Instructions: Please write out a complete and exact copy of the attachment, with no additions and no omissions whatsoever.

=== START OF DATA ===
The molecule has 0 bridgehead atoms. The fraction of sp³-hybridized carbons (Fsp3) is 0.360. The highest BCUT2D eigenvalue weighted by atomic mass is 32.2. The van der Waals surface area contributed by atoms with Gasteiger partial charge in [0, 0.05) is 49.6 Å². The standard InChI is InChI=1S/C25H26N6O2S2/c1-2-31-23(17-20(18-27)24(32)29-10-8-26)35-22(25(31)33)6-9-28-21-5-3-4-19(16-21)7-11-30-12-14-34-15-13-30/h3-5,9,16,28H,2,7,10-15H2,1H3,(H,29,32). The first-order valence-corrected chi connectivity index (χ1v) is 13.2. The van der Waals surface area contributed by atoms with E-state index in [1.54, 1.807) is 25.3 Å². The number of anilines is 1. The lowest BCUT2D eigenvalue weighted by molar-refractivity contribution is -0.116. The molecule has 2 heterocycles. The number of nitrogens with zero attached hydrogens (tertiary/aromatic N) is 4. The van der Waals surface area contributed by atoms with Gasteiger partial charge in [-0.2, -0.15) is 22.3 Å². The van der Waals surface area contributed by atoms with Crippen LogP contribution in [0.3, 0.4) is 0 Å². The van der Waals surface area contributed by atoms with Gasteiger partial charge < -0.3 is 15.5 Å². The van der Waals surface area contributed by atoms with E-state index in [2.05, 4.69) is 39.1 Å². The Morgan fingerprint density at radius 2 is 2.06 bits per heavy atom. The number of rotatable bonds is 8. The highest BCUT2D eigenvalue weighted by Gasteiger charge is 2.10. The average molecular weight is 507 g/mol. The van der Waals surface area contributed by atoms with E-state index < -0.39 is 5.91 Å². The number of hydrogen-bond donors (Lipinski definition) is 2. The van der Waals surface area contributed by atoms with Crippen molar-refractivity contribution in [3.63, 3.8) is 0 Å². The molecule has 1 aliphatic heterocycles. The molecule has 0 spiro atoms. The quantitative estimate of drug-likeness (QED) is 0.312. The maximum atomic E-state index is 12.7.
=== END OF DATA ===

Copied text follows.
The molecule has 0 bridgehead atoms. The fraction of sp³-hybridized carbons (Fsp3) is 0.360. The highest BCUT2D eigenvalue weighted by atomic mass is 32.2. The van der Waals surface area contributed by atoms with Gasteiger partial charge in [0, 0.05) is 49.6 Å². The standard InChI is InChI=1S/C25H26N6O2S2/c1-2-31-23(17-20(18-27)24(32)29-10-8-26)35-22(25(31)33)6-9-28-21-5-3-4-19(16-21)7-11-30-12-14-34-15-13-30/h3-5,9,16,28H,2,7,10-15H2,1H3,(H,29,32). The first-order valence-corrected chi connectivity index (χ1v) is 13.2. The van der Waals surface area contributed by atoms with E-state index in [1.54, 1.807) is 25.3 Å². The number of anilines is 1. The lowest BCUT2D eigenvalue weighted by molar-refractivity contribution is -0.116. The molecule has 2 heterocycles. The number of nitrogens with zero attached hydrogens (tertiary/aromatic N) is 4. The van der Waals surface area contributed by atoms with Gasteiger partial charge in [-0.2, -0.15) is 22.3 Å². The van der Waals surface area contributed by atoms with Crippen LogP contribution in [0.3, 0.4) is 0 Å². The van der Waals surface area contributed by atoms with Gasteiger partial charge < -0.3 is 15.5 Å². The van der Waals surface area contributed by atoms with E-state index in [2.05, 4.69) is 39.1 Å². The Morgan fingerprint density at radius 2 is 2.06 bits per heavy atom. The number of rotatable bonds is 8. The highest BCUT2D eigenvalue weighted by Gasteiger charge is 2.10. The average molecular weight is 507 g/mol. The van der Waals surface area contributed by atoms with E-state index < -0.39 is 5.91 Å². The number of hydrogen-bond donors (Lipinski definition) is 2. The van der Waals surface area contributed by atoms with Crippen molar-refractivity contribution in [3.63, 3.8) is 0 Å². The molecule has 1 aliphatic heterocycles. The molecule has 0 spiro atoms. The quantitative estimate of drug-likeness (QED) is 0.312. The maximum atomic E-state index is 12.7.